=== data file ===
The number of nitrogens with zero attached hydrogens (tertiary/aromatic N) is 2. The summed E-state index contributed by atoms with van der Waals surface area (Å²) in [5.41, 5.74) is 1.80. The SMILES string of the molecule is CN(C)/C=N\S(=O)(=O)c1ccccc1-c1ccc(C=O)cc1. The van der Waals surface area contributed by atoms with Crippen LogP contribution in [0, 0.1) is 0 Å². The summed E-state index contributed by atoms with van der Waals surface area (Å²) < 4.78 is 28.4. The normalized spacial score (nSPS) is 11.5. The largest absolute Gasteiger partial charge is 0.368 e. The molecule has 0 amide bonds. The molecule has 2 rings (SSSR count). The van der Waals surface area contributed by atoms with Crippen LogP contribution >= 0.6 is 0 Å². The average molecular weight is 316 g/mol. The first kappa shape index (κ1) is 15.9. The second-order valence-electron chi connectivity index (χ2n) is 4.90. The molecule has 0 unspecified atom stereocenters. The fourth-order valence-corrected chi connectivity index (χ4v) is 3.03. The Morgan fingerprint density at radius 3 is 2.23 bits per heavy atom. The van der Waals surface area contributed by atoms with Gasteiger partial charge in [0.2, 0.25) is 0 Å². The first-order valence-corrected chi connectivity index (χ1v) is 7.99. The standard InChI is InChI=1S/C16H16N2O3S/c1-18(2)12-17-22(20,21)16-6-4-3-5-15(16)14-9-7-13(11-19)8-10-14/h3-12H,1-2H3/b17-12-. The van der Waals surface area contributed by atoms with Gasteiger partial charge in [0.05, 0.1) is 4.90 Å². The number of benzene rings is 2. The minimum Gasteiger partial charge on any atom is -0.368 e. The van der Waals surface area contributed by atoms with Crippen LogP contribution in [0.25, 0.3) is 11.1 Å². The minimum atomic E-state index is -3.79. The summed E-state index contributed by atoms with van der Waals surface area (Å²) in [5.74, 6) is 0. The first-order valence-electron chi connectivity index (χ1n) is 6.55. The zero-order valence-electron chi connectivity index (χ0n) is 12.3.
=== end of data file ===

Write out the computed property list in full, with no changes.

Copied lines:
The number of nitrogens with zero attached hydrogens (tertiary/aromatic N) is 2. The summed E-state index contributed by atoms with van der Waals surface area (Å²) in [5.41, 5.74) is 1.80. The SMILES string of the molecule is CN(C)/C=N\S(=O)(=O)c1ccccc1-c1ccc(C=O)cc1. The van der Waals surface area contributed by atoms with Crippen LogP contribution in [0, 0.1) is 0 Å². The summed E-state index contributed by atoms with van der Waals surface area (Å²) < 4.78 is 28.4. The normalized spacial score (nSPS) is 11.5. The largest absolute Gasteiger partial charge is 0.368 e. The molecule has 0 amide bonds. The molecule has 2 rings (SSSR count). The van der Waals surface area contributed by atoms with Crippen LogP contribution >= 0.6 is 0 Å². The average molecular weight is 316 g/mol. The first kappa shape index (κ1) is 15.9. The second-order valence-electron chi connectivity index (χ2n) is 4.90. The molecule has 0 unspecified atom stereocenters. The fourth-order valence-corrected chi connectivity index (χ4v) is 3.03. The Morgan fingerprint density at radius 3 is 2.23 bits per heavy atom. The van der Waals surface area contributed by atoms with Gasteiger partial charge in [0.2, 0.25) is 0 Å². The first-order valence-corrected chi connectivity index (χ1v) is 7.99. The standard InChI is InChI=1S/C16H16N2O3S/c1-18(2)12-17-22(20,21)16-6-4-3-5-15(16)14-9-7-13(11-19)8-10-14/h3-12H,1-2H3/b17-12-. The van der Waals surface area contributed by atoms with Gasteiger partial charge in [0.05, 0.1) is 4.90 Å². The number of benzene rings is 2. The minimum Gasteiger partial charge on any atom is -0.368 e. The van der Waals surface area contributed by atoms with Crippen LogP contribution in [0.25, 0.3) is 11.1 Å². The minimum atomic E-state index is -3.79. The summed E-state index contributed by atoms with van der Waals surface area (Å²) in [5.74, 6) is 0. The first-order valence-electron chi connectivity index (χ1n) is 6.55. The zero-order valence-electron chi connectivity index (χ0n) is 12.3.